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How can a great hockey team drop points?
Dumb penalties, that’s how.
The Penguins gave a seminar in stupid over their last two games and were lucky to split. The Penguins put Phoenix on the power play nine times, allowing two man-advantage goals en route to a 3-0 home loss. Then Philadelphia had seven chances with the extra skater, netting twice as the Pens eked out a 5-4 road victory.

Penalties are part of hockey. You need to take X amount by way of defending, playing hard and negating opposition opportunities when killing two minutes beats fishing a puck out of your net.
Don’t forget, they might not call it.
But to minimize the damage done by penalties…
*Don’t take offensive-zone penalties. You’re not in danger. The net you’re defending is over 100 feet away. There is zero upside.
*Don’t take careless penalties. Evgeni Malkin’s high-sticking double-minor vs. Phoenix wasn’t malicious. It was just reckless.
*Don’t let frustration get the better of you. Sidney Crosby’s two slashing infractions against the Coyotes in no way helped the Pens. They didn’t prevent chances, nor deliver a message. They just forced the trailing Penguins to play minus their best player and shorthanded for four minutes. Not a good way to catch up.
Matt Cooke took a tragic penalty against Phoenix. Cooke committed an offensive-zone infraction 40 seconds in. The Coyotes are a below-average team. They were on the road. They were playing the Stanley Cup champions. They were probably just looking for a soft place to land. Cooke’s penalty gave them hope, not to mention early momentum.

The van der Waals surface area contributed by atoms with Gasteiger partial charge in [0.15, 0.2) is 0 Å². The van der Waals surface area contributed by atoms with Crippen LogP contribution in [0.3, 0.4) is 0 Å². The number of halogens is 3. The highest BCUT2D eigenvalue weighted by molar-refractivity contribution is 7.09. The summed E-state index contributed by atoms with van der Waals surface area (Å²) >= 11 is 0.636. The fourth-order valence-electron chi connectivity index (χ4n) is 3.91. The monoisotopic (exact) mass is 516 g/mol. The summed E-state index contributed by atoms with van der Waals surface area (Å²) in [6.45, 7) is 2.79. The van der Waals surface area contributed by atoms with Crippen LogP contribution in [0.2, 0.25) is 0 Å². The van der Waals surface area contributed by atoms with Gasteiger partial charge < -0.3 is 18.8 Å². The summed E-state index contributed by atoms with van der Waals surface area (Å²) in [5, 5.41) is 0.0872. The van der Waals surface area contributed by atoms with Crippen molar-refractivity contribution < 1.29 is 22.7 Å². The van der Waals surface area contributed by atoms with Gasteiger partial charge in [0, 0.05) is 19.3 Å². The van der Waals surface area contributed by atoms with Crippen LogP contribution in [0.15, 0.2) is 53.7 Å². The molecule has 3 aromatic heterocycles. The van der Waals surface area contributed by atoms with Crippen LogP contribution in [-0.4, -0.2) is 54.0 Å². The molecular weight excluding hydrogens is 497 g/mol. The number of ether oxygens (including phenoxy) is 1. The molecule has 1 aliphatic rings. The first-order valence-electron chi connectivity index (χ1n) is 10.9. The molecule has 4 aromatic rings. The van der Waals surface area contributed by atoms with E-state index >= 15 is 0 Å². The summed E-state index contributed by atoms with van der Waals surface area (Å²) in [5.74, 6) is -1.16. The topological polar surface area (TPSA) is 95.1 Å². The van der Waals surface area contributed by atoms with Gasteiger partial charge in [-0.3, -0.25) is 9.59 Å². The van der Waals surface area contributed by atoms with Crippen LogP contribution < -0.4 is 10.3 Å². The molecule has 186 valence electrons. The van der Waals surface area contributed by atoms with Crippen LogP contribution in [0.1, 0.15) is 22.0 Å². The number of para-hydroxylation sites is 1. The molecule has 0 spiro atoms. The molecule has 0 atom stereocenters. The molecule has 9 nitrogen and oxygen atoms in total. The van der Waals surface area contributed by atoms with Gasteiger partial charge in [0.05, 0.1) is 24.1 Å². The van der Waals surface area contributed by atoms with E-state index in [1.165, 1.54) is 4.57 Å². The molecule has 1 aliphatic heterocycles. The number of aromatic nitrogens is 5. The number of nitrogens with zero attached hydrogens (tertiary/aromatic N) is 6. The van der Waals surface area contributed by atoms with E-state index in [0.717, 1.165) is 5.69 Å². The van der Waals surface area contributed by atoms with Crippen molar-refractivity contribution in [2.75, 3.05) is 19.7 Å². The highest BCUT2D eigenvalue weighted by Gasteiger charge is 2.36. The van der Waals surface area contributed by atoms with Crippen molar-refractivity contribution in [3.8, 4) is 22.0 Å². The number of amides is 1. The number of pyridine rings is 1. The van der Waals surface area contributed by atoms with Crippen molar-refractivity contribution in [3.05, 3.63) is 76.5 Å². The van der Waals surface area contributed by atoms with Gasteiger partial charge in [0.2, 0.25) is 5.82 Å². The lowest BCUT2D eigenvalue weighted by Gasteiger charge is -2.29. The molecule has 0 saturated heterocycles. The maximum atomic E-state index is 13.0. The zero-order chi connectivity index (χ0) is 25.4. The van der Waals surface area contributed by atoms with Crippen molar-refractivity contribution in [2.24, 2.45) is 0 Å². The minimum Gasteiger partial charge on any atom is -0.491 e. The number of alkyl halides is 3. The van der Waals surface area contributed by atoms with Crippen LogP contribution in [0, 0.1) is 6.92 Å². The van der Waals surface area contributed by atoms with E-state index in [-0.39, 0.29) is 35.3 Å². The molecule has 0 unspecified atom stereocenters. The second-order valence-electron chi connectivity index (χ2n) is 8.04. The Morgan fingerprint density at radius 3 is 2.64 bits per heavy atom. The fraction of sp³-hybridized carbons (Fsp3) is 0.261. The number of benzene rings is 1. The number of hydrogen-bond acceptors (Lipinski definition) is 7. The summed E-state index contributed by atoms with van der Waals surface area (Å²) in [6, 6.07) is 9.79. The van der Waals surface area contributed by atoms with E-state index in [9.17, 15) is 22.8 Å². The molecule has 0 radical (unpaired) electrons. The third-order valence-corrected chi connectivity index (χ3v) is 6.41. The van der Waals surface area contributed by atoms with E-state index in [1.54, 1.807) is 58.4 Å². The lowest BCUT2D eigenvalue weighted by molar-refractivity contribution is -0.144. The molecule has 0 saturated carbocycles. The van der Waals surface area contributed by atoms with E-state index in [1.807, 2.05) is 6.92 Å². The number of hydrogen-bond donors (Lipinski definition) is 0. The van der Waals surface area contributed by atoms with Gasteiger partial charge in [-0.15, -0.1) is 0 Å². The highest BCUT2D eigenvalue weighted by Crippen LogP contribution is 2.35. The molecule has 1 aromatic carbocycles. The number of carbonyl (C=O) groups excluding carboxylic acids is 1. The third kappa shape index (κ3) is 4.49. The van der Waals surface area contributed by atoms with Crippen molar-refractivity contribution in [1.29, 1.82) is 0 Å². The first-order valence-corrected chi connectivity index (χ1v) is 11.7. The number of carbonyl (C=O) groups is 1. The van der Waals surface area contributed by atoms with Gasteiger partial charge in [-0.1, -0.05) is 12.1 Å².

Jordan Staal was whistled for a brutal penalty in the second period at Philadelphia. Staal not only committed an offensive-zone penalty, it was born of frustration and put the Flyers up two men. Staal got tangled up with Kimmo Timonen, slashed him, Jeff Carter scored, the Penguins’ lead was cut to 4-3, game on.
The Penguins are 3-1. No complaint there. They won at Philadelphia, their fifth victory in their last seven visits to the Wachovia.
But if the Penguins are to maximize their chances of repeating as champions, discipline needs to be their watchword. You can’t turn it on and off as needed. Discipline must be a habit.
The Pens had some bad luck on Philadelphia’s second goal. Cooke lost his stick, clumsily tried to block a pass, and the puck bounced to Daniel Briere for a tap-in. My question: Why doesn’t a player who breaks his stick immediately skate to the bench and get a new one? Wouldn’t playing shorthanded for 7-8 seconds be better than the equivalent of playing shorthanded indefinitely?
To my knowledge, the only coach that had his players do what I’m suggesting was the late Fred Shero, the architect of the Flyers’ two Cup wins in 1974 and ’75 and father of Pens GM Ray Shero. “Freddie the Fog” was a non-traditionalist in many ways.
ANYTHING would be better than the events leading up to Philly’s fourth goal. Unless my eyes deceived me, goalie Marc-Andre Fleury broke his stick. Brooks Orpik handed his stick to Fleury. Cooke handed his stick to Orpik. Two guys were playing with unfamiliar sticks, one with no stick. Gee, it’s hard to believe the Flyers scored.

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Mark Madden

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